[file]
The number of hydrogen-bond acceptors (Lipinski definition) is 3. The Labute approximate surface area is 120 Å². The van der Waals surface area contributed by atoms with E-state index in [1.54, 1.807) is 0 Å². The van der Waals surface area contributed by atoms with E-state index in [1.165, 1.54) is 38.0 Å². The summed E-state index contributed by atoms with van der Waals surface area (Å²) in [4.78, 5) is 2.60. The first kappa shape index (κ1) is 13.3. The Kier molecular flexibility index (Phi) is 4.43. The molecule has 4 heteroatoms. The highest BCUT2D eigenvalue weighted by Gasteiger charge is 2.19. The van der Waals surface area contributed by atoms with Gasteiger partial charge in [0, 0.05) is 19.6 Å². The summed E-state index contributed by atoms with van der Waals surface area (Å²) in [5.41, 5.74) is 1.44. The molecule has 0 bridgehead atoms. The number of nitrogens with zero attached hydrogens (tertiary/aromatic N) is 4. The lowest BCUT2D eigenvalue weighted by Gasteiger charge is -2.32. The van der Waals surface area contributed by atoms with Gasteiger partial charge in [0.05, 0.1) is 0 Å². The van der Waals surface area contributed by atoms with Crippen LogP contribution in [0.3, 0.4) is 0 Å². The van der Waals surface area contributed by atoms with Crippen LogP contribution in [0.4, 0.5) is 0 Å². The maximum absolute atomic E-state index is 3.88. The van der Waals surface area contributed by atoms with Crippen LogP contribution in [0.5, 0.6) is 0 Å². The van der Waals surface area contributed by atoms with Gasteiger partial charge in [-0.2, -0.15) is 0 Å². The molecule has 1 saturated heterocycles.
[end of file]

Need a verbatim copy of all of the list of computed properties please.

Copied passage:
The number of hydrogen-bond acceptors (Lipinski definition) is 3. The Labute approximate surface area is 120 Å². The van der Waals surface area contributed by atoms with E-state index in [1.54, 1.807) is 0 Å². The van der Waals surface area contributed by atoms with E-state index in [1.165, 1.54) is 38.0 Å². The summed E-state index contributed by atoms with van der Waals surface area (Å²) in [4.78, 5) is 2.60. The first kappa shape index (κ1) is 13.3. The Kier molecular flexibility index (Phi) is 4.43. The molecule has 4 heteroatoms. The highest BCUT2D eigenvalue weighted by Gasteiger charge is 2.19. The van der Waals surface area contributed by atoms with Gasteiger partial charge in [0, 0.05) is 19.6 Å². The summed E-state index contributed by atoms with van der Waals surface area (Å²) in [5.41, 5.74) is 1.44. The molecule has 0 bridgehead atoms. The number of nitrogens with zero attached hydrogens (tertiary/aromatic N) is 4. The lowest BCUT2D eigenvalue weighted by Gasteiger charge is -2.32. The van der Waals surface area contributed by atoms with Gasteiger partial charge in [0.05, 0.1) is 0 Å². The van der Waals surface area contributed by atoms with Crippen LogP contribution in [0.3, 0.4) is 0 Å². The van der Waals surface area contributed by atoms with Crippen LogP contribution in [0.4, 0.5) is 0 Å². The maximum absolute atomic E-state index is 3.88. The van der Waals surface area contributed by atoms with Crippen LogP contribution in [0.5, 0.6) is 0 Å². The van der Waals surface area contributed by atoms with Gasteiger partial charge in [-0.2, -0.15) is 0 Å². The molecule has 1 saturated heterocycles.